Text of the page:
By Alistair Smout
LEWES, England (Reuters) - Polls show British Prime Minister Theresa May on course to a landslide in the election she has called for June. But if her Conservative Party faces one potential snag in its march towards victory, it could be in places like Lewes, a small town beneath a picturesque castle in the hills near England's southern coast.
Here, where the local member of parliament is a Conservative but most people voted last year to stay in the European Union, May's party has to win back those who disagree with her plans for a decisive break with the EU.
Most forecasters predict Britain's main opposition Labour Party, which has struggled to formulate a position on Brexit, will lose dozens of seats to May's Conservatives.
But the small, openly pro-European Liberal Democrats say they are the only party that can gain seats at May's expense, mainly in areas in the comparatively well-off south of England, where they lost seats to the Conservatives two years ago but now have a chance to win them back.
"Every weekend I've spoken to people who regret voting for the Conservatives," Kelly-Marie Blundell, the Liberal Democrat, or Lib Dem, candidate for Lewes told Reuters.
She said Brexit was one of the leading issues for voters in the town, which had a Lib Dem member of parliament for nearly two decades until Maria Caulfield, a former nurse, narrowly won the seat for the Conservatives in 2015.
Last year, Lewes voted by 53 to 47 percent to stay in the EU. One of those "remain" voters was Kathleen Turner, a pensioner who says she will now vote Conservative to give May the mandate to carry out Brexit anyway.
"Having got to where we are, we need to get on with it," she told Reuters in the town's bustling shopping district. "She's the only person for the job."
May has called the election to increase the narrow 17-seat working majority in parliament she inherited from her predecessor David Cameron, who quit last year after Britons rejected his call to stay in the EU.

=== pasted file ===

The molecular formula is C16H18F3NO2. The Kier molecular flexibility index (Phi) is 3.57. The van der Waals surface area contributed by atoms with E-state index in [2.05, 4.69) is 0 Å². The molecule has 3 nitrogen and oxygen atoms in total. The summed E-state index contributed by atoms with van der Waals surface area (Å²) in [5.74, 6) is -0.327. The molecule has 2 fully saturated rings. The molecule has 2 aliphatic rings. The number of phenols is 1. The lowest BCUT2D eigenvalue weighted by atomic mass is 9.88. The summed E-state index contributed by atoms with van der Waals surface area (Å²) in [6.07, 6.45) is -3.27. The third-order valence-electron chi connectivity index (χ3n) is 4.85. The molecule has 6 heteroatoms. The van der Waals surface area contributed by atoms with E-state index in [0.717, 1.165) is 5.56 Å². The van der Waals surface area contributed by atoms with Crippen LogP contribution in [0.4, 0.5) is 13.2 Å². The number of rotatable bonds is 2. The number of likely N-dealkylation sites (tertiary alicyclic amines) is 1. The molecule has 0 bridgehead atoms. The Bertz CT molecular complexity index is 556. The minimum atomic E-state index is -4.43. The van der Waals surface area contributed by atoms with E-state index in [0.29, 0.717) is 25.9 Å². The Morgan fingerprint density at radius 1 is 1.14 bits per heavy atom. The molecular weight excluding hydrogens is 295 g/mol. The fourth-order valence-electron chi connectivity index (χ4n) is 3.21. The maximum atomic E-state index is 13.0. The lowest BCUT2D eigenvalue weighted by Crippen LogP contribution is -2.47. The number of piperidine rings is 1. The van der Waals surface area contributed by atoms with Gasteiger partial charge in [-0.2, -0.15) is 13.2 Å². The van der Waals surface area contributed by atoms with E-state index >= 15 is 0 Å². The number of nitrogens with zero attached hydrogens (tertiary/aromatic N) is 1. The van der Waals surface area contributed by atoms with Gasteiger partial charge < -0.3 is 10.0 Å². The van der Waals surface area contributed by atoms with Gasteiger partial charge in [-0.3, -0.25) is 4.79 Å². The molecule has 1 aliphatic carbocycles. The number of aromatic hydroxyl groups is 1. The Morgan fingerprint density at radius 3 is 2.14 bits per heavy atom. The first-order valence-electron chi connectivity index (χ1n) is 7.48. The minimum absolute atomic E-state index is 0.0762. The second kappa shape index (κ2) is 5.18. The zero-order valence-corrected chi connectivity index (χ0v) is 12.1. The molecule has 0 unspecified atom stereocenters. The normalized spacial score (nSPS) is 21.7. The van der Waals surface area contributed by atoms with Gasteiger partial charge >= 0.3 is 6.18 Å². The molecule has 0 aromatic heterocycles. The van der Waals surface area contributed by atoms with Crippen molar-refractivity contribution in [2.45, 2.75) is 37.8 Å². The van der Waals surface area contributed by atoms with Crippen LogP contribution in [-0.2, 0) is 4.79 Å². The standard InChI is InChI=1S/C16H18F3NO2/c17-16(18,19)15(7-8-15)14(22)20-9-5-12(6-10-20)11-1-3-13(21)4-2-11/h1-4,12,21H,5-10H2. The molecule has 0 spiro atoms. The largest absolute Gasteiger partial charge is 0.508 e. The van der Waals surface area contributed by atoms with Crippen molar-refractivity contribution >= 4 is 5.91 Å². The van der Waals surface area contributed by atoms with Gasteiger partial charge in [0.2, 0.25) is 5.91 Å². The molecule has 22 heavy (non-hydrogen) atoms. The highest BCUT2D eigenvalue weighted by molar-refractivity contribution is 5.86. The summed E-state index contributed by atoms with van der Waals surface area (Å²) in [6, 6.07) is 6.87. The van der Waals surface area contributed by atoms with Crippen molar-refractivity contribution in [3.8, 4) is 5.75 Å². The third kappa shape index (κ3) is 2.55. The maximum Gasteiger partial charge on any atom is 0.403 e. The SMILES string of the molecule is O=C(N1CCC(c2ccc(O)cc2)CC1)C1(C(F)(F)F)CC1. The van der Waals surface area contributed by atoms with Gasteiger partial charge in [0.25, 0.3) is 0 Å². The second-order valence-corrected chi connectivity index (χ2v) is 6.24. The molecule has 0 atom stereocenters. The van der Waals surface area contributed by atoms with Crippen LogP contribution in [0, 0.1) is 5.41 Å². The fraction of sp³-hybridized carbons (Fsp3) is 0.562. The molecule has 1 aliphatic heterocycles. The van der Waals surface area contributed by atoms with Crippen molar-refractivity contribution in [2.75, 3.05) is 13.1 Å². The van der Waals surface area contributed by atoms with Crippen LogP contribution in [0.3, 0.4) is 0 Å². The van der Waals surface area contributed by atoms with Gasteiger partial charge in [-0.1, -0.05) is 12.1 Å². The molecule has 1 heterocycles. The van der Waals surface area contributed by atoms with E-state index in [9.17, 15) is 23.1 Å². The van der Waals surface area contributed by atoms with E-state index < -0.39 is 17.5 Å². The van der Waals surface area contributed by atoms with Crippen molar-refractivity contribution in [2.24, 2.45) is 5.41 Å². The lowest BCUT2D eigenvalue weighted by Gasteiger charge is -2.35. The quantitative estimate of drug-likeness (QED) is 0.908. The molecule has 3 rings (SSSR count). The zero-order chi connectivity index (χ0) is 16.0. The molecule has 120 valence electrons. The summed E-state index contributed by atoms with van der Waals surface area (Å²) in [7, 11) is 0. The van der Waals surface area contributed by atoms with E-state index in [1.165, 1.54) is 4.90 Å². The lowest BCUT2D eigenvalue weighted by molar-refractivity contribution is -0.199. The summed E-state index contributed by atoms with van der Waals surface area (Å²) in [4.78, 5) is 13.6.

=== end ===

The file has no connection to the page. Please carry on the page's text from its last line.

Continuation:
Cameron won his majority in the 650-seat House of Commons in 2015 in part by taking seats like Lewes from the Lib Dems, who were punished by voters for going into coalition with Cameron's Conservatives five years earlier.
The Lib Dems lost 49 seats in 2015 and now have just nine left. But that also means that there are 25 Conservative-held seats where the Lib Dems need a swing of less than 10 percentage points to win.
"I'll probably vote Liberal Democrat. The EU is really important," said Valerie Kent, 52, a teacher who described herself as a "floating voter".
"We're in danger of becoming a very blinkered society when it comes to things like immigration, and there are many who are worried about that. I would think that the Lib Dems could come back into fashion."
Professor John Curtice, Britain's leading election expert, says that despite May's strong showing in head-to-head opinion polls against Labour leader Jeremy Corbyn, a lot of Labour seats are still safe because of their demographics.
That means May's path to a landslide may not be so straightforward, and losing a clutch of seats to the Lib Dems along the way could prove more important than it appears at first.
The impact of leaving the EU on the vote is a "more complicated question", Curtice wrote in an article for the Sun newspaper. "To what extent will people depart from their usual party support because of their views on Brexit?"
Even some Lib Dem supporters in pro-EU areas like Lewes wonder if the party's position on Brexit will be enough to make gains, with May riding so high in the polls.
"They're targeting the 'Remain' vote, but I'm not really sure what strategy is going to work in the current environment," said artist Claire Crawford, a Lib Dem supporter who voted to stay in the EU.
"Theresa May feels strong, so she's calling a vote to capitalise on the weakness of others. It's a bad time for the Liberal Democrats as well as the rest."
(Writing by Michael Holden; editing by Guy Faulconbridge and Peter Graff)